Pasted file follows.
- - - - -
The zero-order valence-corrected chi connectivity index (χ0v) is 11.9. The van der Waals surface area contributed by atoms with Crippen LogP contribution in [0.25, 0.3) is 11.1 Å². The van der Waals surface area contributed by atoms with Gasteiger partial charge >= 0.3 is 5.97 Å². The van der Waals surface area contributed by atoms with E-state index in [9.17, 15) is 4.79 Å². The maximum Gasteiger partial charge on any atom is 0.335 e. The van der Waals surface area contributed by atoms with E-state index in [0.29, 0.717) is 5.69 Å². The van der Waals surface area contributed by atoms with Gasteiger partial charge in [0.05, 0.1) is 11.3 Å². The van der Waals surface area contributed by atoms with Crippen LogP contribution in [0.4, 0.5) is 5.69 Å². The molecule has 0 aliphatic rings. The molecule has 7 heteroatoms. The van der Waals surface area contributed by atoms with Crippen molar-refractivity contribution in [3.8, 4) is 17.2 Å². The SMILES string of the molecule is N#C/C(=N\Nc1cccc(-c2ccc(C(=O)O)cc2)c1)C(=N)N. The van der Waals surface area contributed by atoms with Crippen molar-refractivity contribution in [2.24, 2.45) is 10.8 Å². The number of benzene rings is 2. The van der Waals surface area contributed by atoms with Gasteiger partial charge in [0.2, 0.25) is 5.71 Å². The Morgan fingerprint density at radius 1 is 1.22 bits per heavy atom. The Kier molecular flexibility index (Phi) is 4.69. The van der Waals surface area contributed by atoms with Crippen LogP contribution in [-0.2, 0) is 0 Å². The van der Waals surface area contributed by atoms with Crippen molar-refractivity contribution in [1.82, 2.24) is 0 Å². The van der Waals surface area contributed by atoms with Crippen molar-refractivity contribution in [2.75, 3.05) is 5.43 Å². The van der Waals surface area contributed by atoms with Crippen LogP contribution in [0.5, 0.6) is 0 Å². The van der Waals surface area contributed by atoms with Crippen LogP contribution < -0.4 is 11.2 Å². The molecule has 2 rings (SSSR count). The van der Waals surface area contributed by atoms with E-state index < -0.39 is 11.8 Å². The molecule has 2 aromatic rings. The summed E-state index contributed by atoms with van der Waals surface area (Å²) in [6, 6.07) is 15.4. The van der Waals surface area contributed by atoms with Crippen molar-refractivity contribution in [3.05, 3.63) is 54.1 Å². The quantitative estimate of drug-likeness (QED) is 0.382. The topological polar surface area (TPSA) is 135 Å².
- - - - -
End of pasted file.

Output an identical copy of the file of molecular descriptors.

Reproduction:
The zero-order valence-corrected chi connectivity index (χ0v) is 11.9. The van der Waals surface area contributed by atoms with Crippen LogP contribution in [0.25, 0.3) is 11.1 Å². The van der Waals surface area contributed by atoms with Gasteiger partial charge >= 0.3 is 5.97 Å². The van der Waals surface area contributed by atoms with E-state index in [9.17, 15) is 4.79 Å². The maximum Gasteiger partial charge on any atom is 0.335 e. The van der Waals surface area contributed by atoms with E-state index in [0.29, 0.717) is 5.69 Å². The van der Waals surface area contributed by atoms with Gasteiger partial charge in [0.05, 0.1) is 11.3 Å². The van der Waals surface area contributed by atoms with Crippen LogP contribution in [0.4, 0.5) is 5.69 Å². The molecule has 0 aliphatic rings. The molecule has 7 heteroatoms. The van der Waals surface area contributed by atoms with Crippen molar-refractivity contribution in [3.8, 4) is 17.2 Å². The SMILES string of the molecule is N#C/C(=N\Nc1cccc(-c2ccc(C(=O)O)cc2)c1)C(=N)N. The van der Waals surface area contributed by atoms with Crippen molar-refractivity contribution in [2.24, 2.45) is 10.8 Å². The number of benzene rings is 2. The van der Waals surface area contributed by atoms with Gasteiger partial charge in [0.2, 0.25) is 5.71 Å². The Morgan fingerprint density at radius 1 is 1.22 bits per heavy atom. The Kier molecular flexibility index (Phi) is 4.69. The van der Waals surface area contributed by atoms with Crippen LogP contribution in [-0.2, 0) is 0 Å². The van der Waals surface area contributed by atoms with Crippen molar-refractivity contribution in [1.82, 2.24) is 0 Å². The van der Waals surface area contributed by atoms with Crippen molar-refractivity contribution in [2.75, 3.05) is 5.43 Å². The van der Waals surface area contributed by atoms with Crippen LogP contribution in [0.5, 0.6) is 0 Å². The van der Waals surface area contributed by atoms with Crippen LogP contribution < -0.4 is 11.2 Å². The molecule has 2 rings (SSSR count). The van der Waals surface area contributed by atoms with E-state index < -0.39 is 11.8 Å². The molecule has 2 aromatic rings. The summed E-state index contributed by atoms with van der Waals surface area (Å²) in [6, 6.07) is 15.4. The van der Waals surface area contributed by atoms with Crippen molar-refractivity contribution in [3.05, 3.63) is 54.1 Å². The quantitative estimate of drug-likeness (QED) is 0.382. The topological polar surface area (TPSA) is 135 Å².